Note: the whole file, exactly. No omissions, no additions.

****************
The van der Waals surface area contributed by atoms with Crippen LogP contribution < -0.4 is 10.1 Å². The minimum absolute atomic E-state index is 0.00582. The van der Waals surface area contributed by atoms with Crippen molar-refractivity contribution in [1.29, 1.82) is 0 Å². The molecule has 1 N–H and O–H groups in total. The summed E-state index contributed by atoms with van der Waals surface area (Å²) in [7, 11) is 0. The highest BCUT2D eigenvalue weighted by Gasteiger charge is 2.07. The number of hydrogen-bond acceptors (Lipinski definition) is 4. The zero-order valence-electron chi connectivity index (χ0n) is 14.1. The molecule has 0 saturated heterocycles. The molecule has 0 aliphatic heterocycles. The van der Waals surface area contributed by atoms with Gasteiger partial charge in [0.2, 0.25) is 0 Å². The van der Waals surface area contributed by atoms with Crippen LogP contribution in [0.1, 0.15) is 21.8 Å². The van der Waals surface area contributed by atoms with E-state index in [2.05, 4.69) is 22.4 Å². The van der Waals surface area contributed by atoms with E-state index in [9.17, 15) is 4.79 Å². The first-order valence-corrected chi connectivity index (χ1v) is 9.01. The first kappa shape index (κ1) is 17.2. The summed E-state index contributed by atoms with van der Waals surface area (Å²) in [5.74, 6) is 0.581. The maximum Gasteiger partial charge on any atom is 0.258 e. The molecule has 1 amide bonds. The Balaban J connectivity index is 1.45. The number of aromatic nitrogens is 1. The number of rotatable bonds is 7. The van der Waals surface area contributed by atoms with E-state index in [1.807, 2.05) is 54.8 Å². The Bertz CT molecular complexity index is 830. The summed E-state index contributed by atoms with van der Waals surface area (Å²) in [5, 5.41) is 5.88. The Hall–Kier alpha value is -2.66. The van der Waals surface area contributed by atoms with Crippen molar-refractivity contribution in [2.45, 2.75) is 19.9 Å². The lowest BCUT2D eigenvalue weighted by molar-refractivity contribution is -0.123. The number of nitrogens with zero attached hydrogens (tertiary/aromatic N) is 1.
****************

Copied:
The van der Waals surface area contributed by atoms with Crippen LogP contribution < -0.4 is 10.1 Å². The minimum absolute atomic E-state index is 0.00582. The van der Waals surface area contributed by atoms with Crippen molar-refractivity contribution in [1.29, 1.82) is 0 Å². The molecule has 1 N–H and O–H groups in total. The summed E-state index contributed by atoms with van der Waals surface area (Å²) in [7, 11) is 0. The highest BCUT2D eigenvalue weighted by Gasteiger charge is 2.07. The number of hydrogen-bond acceptors (Lipinski definition) is 4. The zero-order valence-electron chi connectivity index (χ0n) is 14.1. The molecule has 0 saturated heterocycles. The molecule has 0 aliphatic heterocycles. The van der Waals surface area contributed by atoms with Gasteiger partial charge in [0.2, 0.25) is 0 Å². The van der Waals surface area contributed by atoms with Crippen LogP contribution in [0.1, 0.15) is 21.8 Å². The van der Waals surface area contributed by atoms with E-state index in [2.05, 4.69) is 22.4 Å². The van der Waals surface area contributed by atoms with E-state index in [9.17, 15) is 4.79 Å². The first-order valence-corrected chi connectivity index (χ1v) is 9.01. The first kappa shape index (κ1) is 17.2. The summed E-state index contributed by atoms with van der Waals surface area (Å²) in [5.74, 6) is 0.581. The maximum Gasteiger partial charge on any atom is 0.258 e. The molecule has 1 amide bonds. The Balaban J connectivity index is 1.45. The number of aromatic nitrogens is 1. The number of rotatable bonds is 7. The van der Waals surface area contributed by atoms with E-state index in [1.807, 2.05) is 54.8 Å². The Bertz CT molecular complexity index is 830. The summed E-state index contributed by atoms with van der Waals surface area (Å²) in [5, 5.41) is 5.88. The Hall–Kier alpha value is -2.66. The van der Waals surface area contributed by atoms with Crippen molar-refractivity contribution in [2.45, 2.75) is 19.9 Å². The lowest BCUT2D eigenvalue weighted by molar-refractivity contribution is -0.123. The number of nitrogens with zero attached hydrogens (tertiary/aromatic N) is 1.